Wine

California’s climate is ideal for growing wine grapes. But wineries in the Northeast and mid-Atlantic are also gaining recognition as consumers seek high quality local options.

“We have the clientele here, and folks want to buy product that is grown much closer to their home,” says Steve Bogash of the pest management company Marrone Bio Innovations.

He says as the climate warms, the growing season is getting longer. That may make it easier to grow some grape varieties in places like New York and Pennsylvania. But it brings challenges, too.

“Certain insect pests that are wiped out by our winters right now may start to become more of a problem,” he says. “As things warm up, it’s more and more likely that they will overwinter and show up earlier.”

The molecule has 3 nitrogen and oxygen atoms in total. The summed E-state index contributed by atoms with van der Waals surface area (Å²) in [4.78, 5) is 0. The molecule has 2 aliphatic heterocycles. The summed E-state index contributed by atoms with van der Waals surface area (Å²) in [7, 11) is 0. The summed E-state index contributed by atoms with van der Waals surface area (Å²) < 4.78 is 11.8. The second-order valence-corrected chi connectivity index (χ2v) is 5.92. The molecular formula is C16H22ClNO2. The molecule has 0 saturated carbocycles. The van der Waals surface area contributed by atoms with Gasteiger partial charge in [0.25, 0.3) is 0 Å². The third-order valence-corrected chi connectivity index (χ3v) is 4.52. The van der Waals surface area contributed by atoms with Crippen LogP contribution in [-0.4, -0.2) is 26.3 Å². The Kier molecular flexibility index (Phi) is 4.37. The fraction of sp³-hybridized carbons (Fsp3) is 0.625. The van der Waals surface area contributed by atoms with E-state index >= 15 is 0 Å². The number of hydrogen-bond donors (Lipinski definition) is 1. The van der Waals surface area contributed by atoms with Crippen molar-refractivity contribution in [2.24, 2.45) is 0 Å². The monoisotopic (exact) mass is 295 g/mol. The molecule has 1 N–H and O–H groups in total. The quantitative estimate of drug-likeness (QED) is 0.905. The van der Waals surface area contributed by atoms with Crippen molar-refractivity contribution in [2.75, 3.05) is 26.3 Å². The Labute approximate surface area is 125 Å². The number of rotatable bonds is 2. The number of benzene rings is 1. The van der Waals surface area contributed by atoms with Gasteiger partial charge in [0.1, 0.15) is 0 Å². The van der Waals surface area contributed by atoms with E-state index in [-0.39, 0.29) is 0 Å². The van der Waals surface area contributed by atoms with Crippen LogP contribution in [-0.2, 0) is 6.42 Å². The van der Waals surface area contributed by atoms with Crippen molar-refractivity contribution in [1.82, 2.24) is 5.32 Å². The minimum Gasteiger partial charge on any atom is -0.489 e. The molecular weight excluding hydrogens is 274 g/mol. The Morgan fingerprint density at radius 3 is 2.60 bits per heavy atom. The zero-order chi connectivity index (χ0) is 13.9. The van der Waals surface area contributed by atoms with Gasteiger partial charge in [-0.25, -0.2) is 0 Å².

The climate is also getting wetter. Bogash says that in 2018, some parts of Virginia had pushing 90 inches of rain. “It was a very tough season for growing grapes,” he says. “When the leaves never dry, you get a lot of diseases.”

But Bogash says grape growers in the region remain optimistic about the industry’s future.

“There are an increasing number of really good Northeast, mid-Atlantic wines.”

Reporting credit: ChavoBart Digital Media.